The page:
JIM HOSKING: That was a joke. I don’t like disco. Maybe Toby does. I found it funny to go on about disco and to get it all wrong and to not have any disco music in the film.
TOBY HARVARD: I was listening to a lot of disco around the time we wrote this. I found a whole load of disco radio stations on iTunes and would just have them playing all day. The music is incredibly joyous, and I’m generally pretty miserable. So for me, disco represents a long-gone unattainable joy that will never be available to me. But I loved the idea of Big Ronnie being a disco dinosaur whose mind never left that era, and can’t move on.
SCREAM: Even though the scent of disco is evident throughout, the score to The Greasy Strangler is abstract/ experimental. Why did you choose to use such unusual music?
JIM HOSKING: The film needed a new sound. I heard music by Andrew Hung from Fuck Buttons. As soon as I heard it I thought that’s the guy to do the music. I heard a track called Fables and it just added another level. I am so thrilled with the music.
SCREAM: The Greasy Strangler seems to be a mash up of genres and styles but mostly horror and comedy. Who were your cinematic influences?
TOBY HARVARD: People sometimes compare Greasy to John Waters and Tim and Eric, neither of which I’m really familiar with. I’d say I always saw it being cut from the same cloth as Herschel Gordon Lewis, Daniel Clowes, Robert Crumb, William Lustig, Pinter and lots of Barry White. Oh, and – yeah you guessed it – Creature Comforts.
JIM HOSKING: As a director I will say I am influenced by Aki Kaurismaki and Dennis Potter.
SCREAM: There’s a fair bit of violence in the film. What are your views in film censorship?
JIM HOSKING: I am surprised how violent some 15 certificate films are. I have kids. I worry a little about that. But generally I think I am more concerned with the predictable nature of a lot of sex and violence in films. It’s very formulaic. I would censor films that are pointlessly derivative. I would force their writers and directors to become trainee baristas in Pret A Manger.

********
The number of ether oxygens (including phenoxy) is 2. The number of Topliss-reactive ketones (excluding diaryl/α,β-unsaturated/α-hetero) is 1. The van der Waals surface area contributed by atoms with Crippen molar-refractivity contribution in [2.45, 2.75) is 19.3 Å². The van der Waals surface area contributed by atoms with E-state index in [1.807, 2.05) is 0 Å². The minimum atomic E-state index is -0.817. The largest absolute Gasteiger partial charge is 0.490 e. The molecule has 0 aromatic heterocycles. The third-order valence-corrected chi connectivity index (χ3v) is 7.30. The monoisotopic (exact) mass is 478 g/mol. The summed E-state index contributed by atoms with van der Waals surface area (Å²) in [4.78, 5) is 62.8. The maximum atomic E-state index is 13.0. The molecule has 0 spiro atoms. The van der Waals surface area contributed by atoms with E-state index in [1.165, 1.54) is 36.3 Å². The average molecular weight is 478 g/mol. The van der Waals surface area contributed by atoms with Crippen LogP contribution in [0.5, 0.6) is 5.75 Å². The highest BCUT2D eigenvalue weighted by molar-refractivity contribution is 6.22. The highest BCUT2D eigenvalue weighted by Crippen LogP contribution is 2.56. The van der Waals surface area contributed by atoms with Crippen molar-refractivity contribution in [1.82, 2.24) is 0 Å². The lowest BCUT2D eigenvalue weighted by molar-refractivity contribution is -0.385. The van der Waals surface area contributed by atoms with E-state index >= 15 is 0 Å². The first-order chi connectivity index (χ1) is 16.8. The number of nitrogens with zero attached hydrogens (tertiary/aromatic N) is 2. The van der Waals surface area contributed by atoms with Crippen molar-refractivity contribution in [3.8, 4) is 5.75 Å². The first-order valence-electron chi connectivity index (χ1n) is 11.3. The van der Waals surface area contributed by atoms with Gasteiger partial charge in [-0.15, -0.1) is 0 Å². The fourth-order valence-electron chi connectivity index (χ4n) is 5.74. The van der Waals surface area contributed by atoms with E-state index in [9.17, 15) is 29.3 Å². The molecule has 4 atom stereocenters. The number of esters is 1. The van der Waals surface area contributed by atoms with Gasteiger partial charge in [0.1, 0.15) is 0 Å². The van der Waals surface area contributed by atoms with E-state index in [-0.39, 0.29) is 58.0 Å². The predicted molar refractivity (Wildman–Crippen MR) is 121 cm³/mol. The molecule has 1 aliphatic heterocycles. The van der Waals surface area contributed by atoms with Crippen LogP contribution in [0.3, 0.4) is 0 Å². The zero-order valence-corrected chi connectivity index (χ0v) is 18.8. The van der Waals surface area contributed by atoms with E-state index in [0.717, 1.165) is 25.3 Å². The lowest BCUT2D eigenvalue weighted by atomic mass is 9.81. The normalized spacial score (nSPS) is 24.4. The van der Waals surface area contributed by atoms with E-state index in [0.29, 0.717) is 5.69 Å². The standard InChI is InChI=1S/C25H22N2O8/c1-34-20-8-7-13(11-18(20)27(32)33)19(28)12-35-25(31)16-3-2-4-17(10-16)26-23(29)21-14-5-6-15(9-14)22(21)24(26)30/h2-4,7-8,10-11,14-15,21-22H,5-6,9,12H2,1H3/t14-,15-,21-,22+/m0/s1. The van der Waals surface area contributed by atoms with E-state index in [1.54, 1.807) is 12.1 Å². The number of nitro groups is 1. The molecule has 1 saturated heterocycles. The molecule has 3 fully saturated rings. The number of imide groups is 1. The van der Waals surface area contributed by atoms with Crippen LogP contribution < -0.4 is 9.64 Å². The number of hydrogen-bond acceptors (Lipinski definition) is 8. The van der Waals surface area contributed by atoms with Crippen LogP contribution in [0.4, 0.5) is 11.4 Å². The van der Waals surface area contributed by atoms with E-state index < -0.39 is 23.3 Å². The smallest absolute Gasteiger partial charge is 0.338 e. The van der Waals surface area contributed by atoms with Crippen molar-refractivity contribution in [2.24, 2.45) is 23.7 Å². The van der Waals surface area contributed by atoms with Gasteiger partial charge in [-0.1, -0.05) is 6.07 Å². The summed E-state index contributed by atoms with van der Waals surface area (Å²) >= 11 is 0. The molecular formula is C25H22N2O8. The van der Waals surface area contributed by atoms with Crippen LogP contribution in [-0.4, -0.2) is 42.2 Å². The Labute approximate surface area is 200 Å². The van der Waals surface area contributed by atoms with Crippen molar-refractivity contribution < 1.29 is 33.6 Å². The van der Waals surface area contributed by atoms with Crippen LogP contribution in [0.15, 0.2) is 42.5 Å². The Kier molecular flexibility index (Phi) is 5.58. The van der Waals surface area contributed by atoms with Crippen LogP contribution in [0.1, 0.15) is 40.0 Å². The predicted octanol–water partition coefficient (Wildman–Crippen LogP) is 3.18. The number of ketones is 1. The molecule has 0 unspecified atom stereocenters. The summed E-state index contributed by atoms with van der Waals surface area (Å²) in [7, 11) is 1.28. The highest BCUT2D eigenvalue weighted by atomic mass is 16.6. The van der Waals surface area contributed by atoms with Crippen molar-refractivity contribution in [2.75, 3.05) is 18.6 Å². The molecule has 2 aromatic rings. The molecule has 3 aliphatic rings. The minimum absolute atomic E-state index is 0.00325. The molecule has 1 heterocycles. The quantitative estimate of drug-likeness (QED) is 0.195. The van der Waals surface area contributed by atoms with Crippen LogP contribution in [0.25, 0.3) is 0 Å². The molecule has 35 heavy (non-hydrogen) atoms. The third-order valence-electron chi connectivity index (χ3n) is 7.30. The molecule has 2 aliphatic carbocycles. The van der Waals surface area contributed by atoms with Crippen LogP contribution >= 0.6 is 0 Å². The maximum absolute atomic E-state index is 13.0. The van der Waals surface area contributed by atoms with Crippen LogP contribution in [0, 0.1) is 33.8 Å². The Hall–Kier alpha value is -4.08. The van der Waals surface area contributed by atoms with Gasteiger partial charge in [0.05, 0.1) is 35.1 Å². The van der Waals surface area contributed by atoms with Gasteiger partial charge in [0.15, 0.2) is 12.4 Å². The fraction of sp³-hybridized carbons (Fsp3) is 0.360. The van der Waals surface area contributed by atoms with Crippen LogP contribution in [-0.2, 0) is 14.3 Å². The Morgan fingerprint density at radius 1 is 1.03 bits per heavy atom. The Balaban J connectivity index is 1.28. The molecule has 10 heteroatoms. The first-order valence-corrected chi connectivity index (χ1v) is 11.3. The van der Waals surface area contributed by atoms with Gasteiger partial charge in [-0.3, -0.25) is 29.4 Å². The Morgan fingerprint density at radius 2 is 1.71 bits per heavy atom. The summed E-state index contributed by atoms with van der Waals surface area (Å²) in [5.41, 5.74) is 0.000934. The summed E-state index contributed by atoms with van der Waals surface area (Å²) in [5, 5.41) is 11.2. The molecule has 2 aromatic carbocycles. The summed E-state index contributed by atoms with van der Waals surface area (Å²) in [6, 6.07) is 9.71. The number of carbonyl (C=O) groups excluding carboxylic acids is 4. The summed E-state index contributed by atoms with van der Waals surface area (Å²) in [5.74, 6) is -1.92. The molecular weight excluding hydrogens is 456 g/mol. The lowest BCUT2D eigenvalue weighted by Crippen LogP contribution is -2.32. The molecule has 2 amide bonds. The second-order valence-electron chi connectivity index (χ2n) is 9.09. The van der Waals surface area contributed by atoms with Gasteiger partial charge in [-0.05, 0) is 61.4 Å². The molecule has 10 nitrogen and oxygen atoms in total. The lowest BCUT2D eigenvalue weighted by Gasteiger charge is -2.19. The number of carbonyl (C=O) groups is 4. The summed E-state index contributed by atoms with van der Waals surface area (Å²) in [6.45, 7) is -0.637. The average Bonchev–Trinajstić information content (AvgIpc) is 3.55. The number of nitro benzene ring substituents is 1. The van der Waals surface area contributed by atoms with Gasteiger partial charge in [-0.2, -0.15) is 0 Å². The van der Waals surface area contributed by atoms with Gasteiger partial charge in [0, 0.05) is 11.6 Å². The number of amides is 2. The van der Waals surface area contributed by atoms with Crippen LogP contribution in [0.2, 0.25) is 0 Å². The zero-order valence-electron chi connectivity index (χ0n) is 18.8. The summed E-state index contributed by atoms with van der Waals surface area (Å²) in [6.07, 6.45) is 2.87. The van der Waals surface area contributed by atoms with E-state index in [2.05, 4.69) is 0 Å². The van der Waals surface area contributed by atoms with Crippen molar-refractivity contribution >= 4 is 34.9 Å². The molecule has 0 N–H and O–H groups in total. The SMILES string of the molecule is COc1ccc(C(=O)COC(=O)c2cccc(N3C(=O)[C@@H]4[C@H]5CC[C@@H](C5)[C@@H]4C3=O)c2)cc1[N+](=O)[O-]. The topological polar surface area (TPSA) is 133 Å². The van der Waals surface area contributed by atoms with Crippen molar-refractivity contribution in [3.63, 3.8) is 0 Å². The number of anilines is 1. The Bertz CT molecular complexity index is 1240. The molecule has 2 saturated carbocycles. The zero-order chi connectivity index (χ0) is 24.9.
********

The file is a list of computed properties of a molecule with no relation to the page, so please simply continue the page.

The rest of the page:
TOBY HARVARD: Movies aimed squarely at adults should be free to go as far as they need to. I have an issue with kids’ movies with excessive violence. When an action hero kills a bad guy and says a pithy one-liner and doesn’t break a sweat and is never held accountable for murder? That’s poisonous, I think. Since becoming a father I’ve been hyper-aware of how casual and throwaway screen violence can be.
SCREAM: Were there any thoughts you had for violent, kill scenarios or sex scenes that you thought went too far and shouldn’t be realised on screen?
JIM HOSKING: I probably restrained Toby a bit, maybe he’d argue with that, I don’t know. I’m not that interested in standard horror violence. I think we didn’t restrain ourselves with the sex, we maybe ran out of shooting time. I could have shot that stuff for longer. I liked the idea of really long, unsexy sex scenes where the characters are talking a lot while they do it. Giving a guided commentary of what they’re doing as they do it. There’s not enough funny sex in films. Sex is funny, it’s slightly humiliating. I don’t know, I think it’s treated in a really predictable embarrassing fashion in film generally.
TOBY HARVARD: There’s one moment I loved in the script that wasn’t possible to do with the time and budget. The Greasy Strangler punches a Senegalese tourist’s face in, making it concave. That’s in the movie now. But in the script there was another bit where he pours fizzy drink into the concave face and laps it up like a thirsty hound. I’d love to have seen Jim bring that to life. There’s always Part Two I suppose…
SCREAM: Do you consider yourselves horror fans?
JIM HOSKING: I’m not really that knowledgeable about horror. I’m a bit squeamish when it comes to horrible violence but I like the menacing and the macabre. Rosemary’s Baby. Is that a horror film? I like that film!
TOBY HARVARD: Sure, but you have to admit that as a genre it contains a lot of absolute shit but when it’s done right, it’s pure cinema. The Texas Chainsaw Massacre is high art. Some of the best horror movies have been made by directors who aren’t necessarily married to the genre. Jonathan Demme’s Silence Of The Lambs, Adrian Lyne’s Jacob’s Ladder, William Friedkin’s The Exorcist, and of course Kubrick’s The Shining.
SCREAM: Do you think the horror genre is presently in a good place?
TOBY HARVARD: There aren’t many horror movies that make you cry at the moment. For me, the great horror movies are the ones that pack an emotional punch. The ones with real sadness are the ones that ultimately become classics. The subplot with the priest’s mother in The Exorcist is gruelling. Jacob’s Ladder is heart breaking. There’s not much of that at the moment.
SCREAM: Do you plan to continue working with each other next or go on to different projects?
JIM HOSKING: Yes, we will. Not always, but often. We sometimes fall out with each other because Toby is difficult and I am really nice! No, in truth we will do because we just make each other laugh a lot I think, and also we feel comfortable with each other. I definitely want to make some other stuff too, the kind of stuff that Toby doesn’t want to. And vice versa. But we create something special together. And we really get a kick out of it.
TOBY HARVARD: If Jim can continue to tolerate my OCD, long depressions and Frank Bruno impressions, I’d love to keep working on things with him.
SCREAM: Will you both work on similar weird/ off-kilter projects or do you hope to go on to make something more normal/ accessible?
JIM HOSKING: It’s always got to thrill us somehow. It will never be normal. It is always accessible to some.
TOBY HARVARD: I think as long as we don’t repeat ourselves, anything goes.
The Greasy Strangler is released in UK cinemas on 7th October and available to buy on Blu ray/ DVD from 10th October.